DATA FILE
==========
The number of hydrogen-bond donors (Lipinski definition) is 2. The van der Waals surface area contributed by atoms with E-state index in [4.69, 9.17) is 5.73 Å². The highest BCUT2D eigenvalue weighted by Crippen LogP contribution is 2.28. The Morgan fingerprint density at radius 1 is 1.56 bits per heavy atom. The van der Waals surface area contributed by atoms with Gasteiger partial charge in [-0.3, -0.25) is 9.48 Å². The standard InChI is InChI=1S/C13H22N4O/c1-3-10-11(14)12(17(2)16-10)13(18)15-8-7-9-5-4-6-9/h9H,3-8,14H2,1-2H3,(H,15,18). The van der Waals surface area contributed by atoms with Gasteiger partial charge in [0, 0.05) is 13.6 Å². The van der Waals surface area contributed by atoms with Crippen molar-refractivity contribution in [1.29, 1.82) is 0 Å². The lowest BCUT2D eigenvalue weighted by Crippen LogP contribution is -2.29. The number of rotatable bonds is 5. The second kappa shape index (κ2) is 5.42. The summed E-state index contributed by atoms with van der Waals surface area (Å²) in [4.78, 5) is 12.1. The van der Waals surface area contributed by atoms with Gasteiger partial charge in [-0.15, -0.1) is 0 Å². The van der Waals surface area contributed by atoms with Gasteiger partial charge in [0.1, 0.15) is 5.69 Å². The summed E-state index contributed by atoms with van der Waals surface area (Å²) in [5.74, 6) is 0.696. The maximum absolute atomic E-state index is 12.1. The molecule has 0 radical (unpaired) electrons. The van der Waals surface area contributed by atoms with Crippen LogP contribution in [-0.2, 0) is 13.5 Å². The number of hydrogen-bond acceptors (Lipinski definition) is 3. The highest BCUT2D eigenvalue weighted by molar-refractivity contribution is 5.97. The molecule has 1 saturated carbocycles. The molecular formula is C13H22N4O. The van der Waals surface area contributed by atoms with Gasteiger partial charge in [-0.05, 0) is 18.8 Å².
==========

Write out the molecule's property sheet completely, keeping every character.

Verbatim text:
The number of hydrogen-bond donors (Lipinski definition) is 2. The van der Waals surface area contributed by atoms with E-state index in [4.69, 9.17) is 5.73 Å². The highest BCUT2D eigenvalue weighted by Crippen LogP contribution is 2.28. The Morgan fingerprint density at radius 1 is 1.56 bits per heavy atom. The van der Waals surface area contributed by atoms with Gasteiger partial charge in [-0.3, -0.25) is 9.48 Å². The standard InChI is InChI=1S/C13H22N4O/c1-3-10-11(14)12(17(2)16-10)13(18)15-8-7-9-5-4-6-9/h9H,3-8,14H2,1-2H3,(H,15,18). The van der Waals surface area contributed by atoms with Gasteiger partial charge in [0, 0.05) is 13.6 Å². The van der Waals surface area contributed by atoms with Crippen molar-refractivity contribution in [1.29, 1.82) is 0 Å². The lowest BCUT2D eigenvalue weighted by Crippen LogP contribution is -2.29. The number of rotatable bonds is 5. The second kappa shape index (κ2) is 5.42. The summed E-state index contributed by atoms with van der Waals surface area (Å²) in [4.78, 5) is 12.1. The van der Waals surface area contributed by atoms with Gasteiger partial charge in [-0.15, -0.1) is 0 Å². The van der Waals surface area contributed by atoms with Gasteiger partial charge in [0.1, 0.15) is 5.69 Å². The summed E-state index contributed by atoms with van der Waals surface area (Å²) in [5.74, 6) is 0.696. The maximum absolute atomic E-state index is 12.1. The molecule has 0 radical (unpaired) electrons. The van der Waals surface area contributed by atoms with Crippen LogP contribution in [-0.2, 0) is 13.5 Å². The number of hydrogen-bond acceptors (Lipinski definition) is 3. The highest BCUT2D eigenvalue weighted by molar-refractivity contribution is 5.97. The molecule has 1 saturated carbocycles. The molecular formula is C13H22N4O. The van der Waals surface area contributed by atoms with Gasteiger partial charge in [-0.05, 0) is 18.8 Å².